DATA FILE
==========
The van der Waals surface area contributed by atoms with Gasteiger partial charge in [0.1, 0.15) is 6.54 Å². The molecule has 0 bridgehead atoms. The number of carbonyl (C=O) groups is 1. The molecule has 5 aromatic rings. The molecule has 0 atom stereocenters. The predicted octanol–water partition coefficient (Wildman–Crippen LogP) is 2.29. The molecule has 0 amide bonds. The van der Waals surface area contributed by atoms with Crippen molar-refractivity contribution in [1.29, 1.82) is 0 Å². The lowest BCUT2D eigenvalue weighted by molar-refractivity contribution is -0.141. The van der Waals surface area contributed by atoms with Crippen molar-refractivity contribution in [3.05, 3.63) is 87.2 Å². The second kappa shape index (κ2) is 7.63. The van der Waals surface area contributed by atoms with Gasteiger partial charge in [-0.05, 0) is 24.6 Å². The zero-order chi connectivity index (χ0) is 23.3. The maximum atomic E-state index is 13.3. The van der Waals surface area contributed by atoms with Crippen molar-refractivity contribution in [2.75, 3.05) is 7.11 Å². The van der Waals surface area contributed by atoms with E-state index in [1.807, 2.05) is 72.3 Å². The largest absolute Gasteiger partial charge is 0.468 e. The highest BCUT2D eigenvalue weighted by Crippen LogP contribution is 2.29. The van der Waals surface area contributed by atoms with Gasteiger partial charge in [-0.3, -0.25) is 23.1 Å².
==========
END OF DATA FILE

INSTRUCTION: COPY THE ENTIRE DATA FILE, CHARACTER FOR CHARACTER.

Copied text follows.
The van der Waals surface area contributed by atoms with Gasteiger partial charge in [0.1, 0.15) is 6.54 Å². The molecule has 0 bridgehead atoms. The number of carbonyl (C=O) groups is 1. The molecule has 5 aromatic rings. The molecule has 0 atom stereocenters. The predicted octanol–water partition coefficient (Wildman–Crippen LogP) is 2.29. The molecule has 0 amide bonds. The van der Waals surface area contributed by atoms with Crippen molar-refractivity contribution in [1.29, 1.82) is 0 Å². The lowest BCUT2D eigenvalue weighted by molar-refractivity contribution is -0.141. The van der Waals surface area contributed by atoms with Crippen molar-refractivity contribution in [3.05, 3.63) is 87.2 Å². The second kappa shape index (κ2) is 7.63. The van der Waals surface area contributed by atoms with Gasteiger partial charge in [-0.05, 0) is 24.6 Å². The zero-order chi connectivity index (χ0) is 23.3. The maximum atomic E-state index is 13.3. The van der Waals surface area contributed by atoms with Crippen molar-refractivity contribution in [2.75, 3.05) is 7.11 Å². The van der Waals surface area contributed by atoms with E-state index in [1.807, 2.05) is 72.3 Å². The largest absolute Gasteiger partial charge is 0.468 e. The highest BCUT2D eigenvalue weighted by Crippen LogP contribution is 2.29. The van der Waals surface area contributed by atoms with Gasteiger partial charge in [-0.3, -0.25) is 23.1 Å².